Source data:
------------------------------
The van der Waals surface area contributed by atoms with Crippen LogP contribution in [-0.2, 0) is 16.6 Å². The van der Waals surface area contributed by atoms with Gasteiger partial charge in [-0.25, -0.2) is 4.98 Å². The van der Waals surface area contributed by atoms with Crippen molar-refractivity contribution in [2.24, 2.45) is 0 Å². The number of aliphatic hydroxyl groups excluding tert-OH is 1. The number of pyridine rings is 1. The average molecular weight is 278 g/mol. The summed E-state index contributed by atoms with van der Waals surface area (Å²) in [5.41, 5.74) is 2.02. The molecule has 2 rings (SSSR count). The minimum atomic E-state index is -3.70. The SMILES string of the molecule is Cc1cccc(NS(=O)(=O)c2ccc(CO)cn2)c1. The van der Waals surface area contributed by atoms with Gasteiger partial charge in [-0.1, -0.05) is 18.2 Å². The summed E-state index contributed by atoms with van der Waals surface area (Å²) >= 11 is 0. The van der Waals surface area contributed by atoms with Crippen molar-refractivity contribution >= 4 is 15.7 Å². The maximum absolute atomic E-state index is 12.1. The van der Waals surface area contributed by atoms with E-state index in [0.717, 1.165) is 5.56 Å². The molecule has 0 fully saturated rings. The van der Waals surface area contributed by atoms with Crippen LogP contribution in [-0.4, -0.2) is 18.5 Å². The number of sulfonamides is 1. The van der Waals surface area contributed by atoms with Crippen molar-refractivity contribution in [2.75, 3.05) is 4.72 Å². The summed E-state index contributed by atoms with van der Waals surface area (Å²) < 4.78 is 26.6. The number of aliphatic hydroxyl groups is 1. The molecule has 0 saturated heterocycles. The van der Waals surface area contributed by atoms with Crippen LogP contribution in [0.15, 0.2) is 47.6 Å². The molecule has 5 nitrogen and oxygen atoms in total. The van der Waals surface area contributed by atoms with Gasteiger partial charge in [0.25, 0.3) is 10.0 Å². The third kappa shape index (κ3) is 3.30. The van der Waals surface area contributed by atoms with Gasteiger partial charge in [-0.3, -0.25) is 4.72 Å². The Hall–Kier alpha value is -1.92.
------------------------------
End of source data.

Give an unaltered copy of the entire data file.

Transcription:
The van der Waals surface area contributed by atoms with Crippen LogP contribution in [-0.2, 0) is 16.6 Å². The van der Waals surface area contributed by atoms with Gasteiger partial charge in [-0.25, -0.2) is 4.98 Å². The van der Waals surface area contributed by atoms with Crippen molar-refractivity contribution in [2.24, 2.45) is 0 Å². The number of aliphatic hydroxyl groups excluding tert-OH is 1. The number of pyridine rings is 1. The average molecular weight is 278 g/mol. The summed E-state index contributed by atoms with van der Waals surface area (Å²) in [5.41, 5.74) is 2.02. The molecule has 2 rings (SSSR count). The minimum atomic E-state index is -3.70. The SMILES string of the molecule is Cc1cccc(NS(=O)(=O)c2ccc(CO)cn2)c1. The van der Waals surface area contributed by atoms with Gasteiger partial charge in [-0.1, -0.05) is 18.2 Å². The summed E-state index contributed by atoms with van der Waals surface area (Å²) >= 11 is 0. The van der Waals surface area contributed by atoms with Crippen molar-refractivity contribution >= 4 is 15.7 Å². The maximum absolute atomic E-state index is 12.1. The van der Waals surface area contributed by atoms with E-state index in [0.717, 1.165) is 5.56 Å². The molecule has 0 fully saturated rings. The van der Waals surface area contributed by atoms with Crippen LogP contribution in [-0.4, -0.2) is 18.5 Å². The number of sulfonamides is 1. The van der Waals surface area contributed by atoms with Crippen molar-refractivity contribution in [2.75, 3.05) is 4.72 Å². The summed E-state index contributed by atoms with van der Waals surface area (Å²) < 4.78 is 26.6. The number of aliphatic hydroxyl groups is 1. The molecule has 0 saturated heterocycles. The van der Waals surface area contributed by atoms with Crippen LogP contribution in [0.15, 0.2) is 47.6 Å². The molecule has 5 nitrogen and oxygen atoms in total. The van der Waals surface area contributed by atoms with Gasteiger partial charge in [0.25, 0.3) is 10.0 Å². The third kappa shape index (κ3) is 3.30. The van der Waals surface area contributed by atoms with Gasteiger partial charge in [-0.3, -0.25) is 4.72 Å². The Hall–Kier alpha value is -1.92.